The use of Shared Assessments when reviewing a third-party vendor ensures that an institution is using a tested approach validated by the financial services industry and its regulators.

Conclusion

Ultimately, cloud services are a variation of third-party vendor data-processing services that have existed for years, and thus there are established models for their governance. An institution should have some sort of policy statement and training material covering the types of information allowed on these services, both without an institutional review and with one. A process should be established for conducting institutional security reviews when appropriate according to the policy. An excellent starting point for such a security review is to adopt or adapt the Shared Assessments tools already in use in the commercial world. With such a policy and assessment process in place, the risks of the cloud can be appropriately assessed and, if need be, either mitigated or even declined.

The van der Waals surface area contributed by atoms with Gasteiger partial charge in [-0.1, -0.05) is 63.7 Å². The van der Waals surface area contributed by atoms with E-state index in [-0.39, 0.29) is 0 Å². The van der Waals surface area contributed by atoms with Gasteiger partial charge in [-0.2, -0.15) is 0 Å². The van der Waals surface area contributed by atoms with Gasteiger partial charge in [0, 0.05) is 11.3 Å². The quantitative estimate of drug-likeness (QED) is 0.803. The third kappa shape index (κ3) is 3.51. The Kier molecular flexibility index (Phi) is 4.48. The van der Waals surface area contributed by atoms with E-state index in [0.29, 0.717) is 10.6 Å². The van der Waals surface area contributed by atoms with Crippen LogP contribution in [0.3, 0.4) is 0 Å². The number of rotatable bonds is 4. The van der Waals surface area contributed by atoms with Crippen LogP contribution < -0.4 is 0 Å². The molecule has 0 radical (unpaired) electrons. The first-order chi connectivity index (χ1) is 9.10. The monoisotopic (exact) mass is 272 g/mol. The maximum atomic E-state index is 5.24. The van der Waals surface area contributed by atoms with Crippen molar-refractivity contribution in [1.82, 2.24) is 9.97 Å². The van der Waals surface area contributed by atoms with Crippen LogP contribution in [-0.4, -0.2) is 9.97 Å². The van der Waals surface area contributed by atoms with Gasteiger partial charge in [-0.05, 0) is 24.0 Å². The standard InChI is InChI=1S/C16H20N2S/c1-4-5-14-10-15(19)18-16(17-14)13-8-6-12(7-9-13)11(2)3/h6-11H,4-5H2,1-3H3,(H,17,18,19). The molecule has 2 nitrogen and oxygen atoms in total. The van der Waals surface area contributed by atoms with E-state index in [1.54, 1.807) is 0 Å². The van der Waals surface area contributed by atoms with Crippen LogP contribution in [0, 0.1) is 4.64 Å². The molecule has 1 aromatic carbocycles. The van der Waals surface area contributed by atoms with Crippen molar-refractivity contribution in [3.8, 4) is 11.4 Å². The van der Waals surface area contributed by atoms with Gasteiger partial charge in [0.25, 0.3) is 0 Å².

EDUCAUSE Review, vol. 46, no. 4 (July/August 2011)